The impact of training mentor and student teachers' self efficacy in physical education

Ana Lilia Cisneros, University of Texas at El Paso

Abstract

Providing support from an experienced teacher through mentoring has been as one way to reform teaching and teacher education. To keep talented beginning teachers in the profession, more than 30 states have implemented some form of mentoring program for novice teacher assistance. The purpose of this study was to investigate the impact of formal training on mentor and student teachers' self-efficacy in physical education. The study included eight mentors and seven student teachers in the experimental group receiving training. Three mentor and three student teachers were part of the control group and received no training. All results indicated the mentor training had an impact on mentor and student teachers self-efficacy, but there was no statistical significant. Mentor teachers ranked critical feedback, relationship, mentoring/modeling, and emotional support in the pre and post surveys as most important mentor characteristics. Some mentor teachers mentioned they became mentors because they were reminded of their mentors not helping them during their internship, while others became mentors because they wanted to provide student teachers with a background on how teaching is. The student teachers described the relationship with their mentors as positive, supportive, collegial, and even similar to a family member. The results of this study suggest that having a trained mentor can have a positive impact on the physical education student teachers' experience, but so can an untrained mentor.^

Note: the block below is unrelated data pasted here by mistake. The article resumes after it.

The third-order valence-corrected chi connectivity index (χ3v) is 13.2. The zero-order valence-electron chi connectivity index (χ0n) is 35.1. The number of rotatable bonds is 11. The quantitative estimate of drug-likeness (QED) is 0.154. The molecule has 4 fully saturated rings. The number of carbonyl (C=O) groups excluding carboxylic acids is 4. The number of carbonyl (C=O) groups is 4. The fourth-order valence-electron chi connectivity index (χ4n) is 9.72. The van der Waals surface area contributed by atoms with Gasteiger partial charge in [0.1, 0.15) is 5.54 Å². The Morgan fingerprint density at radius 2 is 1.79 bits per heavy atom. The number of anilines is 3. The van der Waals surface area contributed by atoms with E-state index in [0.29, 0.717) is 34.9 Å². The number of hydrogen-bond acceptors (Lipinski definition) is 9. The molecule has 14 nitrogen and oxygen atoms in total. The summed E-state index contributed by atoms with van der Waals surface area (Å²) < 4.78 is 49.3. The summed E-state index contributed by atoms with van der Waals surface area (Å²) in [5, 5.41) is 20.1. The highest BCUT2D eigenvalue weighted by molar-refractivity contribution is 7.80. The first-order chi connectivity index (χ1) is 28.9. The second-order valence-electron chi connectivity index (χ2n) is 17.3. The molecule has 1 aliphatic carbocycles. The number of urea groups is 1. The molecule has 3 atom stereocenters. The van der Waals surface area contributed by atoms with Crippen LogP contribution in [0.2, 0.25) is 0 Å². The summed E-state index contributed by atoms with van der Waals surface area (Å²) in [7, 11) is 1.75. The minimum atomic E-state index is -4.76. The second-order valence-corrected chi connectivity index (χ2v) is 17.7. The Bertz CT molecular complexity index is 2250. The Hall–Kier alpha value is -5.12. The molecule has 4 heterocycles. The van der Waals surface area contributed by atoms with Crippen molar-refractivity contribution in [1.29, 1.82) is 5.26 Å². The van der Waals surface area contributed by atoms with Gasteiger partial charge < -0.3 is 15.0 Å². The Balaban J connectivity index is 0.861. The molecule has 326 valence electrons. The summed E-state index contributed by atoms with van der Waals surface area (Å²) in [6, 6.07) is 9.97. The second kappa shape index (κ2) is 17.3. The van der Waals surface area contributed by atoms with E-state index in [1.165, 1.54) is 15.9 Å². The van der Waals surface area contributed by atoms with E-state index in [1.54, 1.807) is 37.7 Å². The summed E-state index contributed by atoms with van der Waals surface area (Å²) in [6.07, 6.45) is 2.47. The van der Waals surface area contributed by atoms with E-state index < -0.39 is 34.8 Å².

Subject Area

Education, Physical|Education, Teacher Training

Recommended Citation

Cisneros, Ana Lilia, "The impact of training mentor and student teachers' self efficacy in physical education" (2011). ETD Collection for University of Texas, El Paso. AAI1498279.
http://digitalcommons.utep.edu/dissertations/AAI1498279

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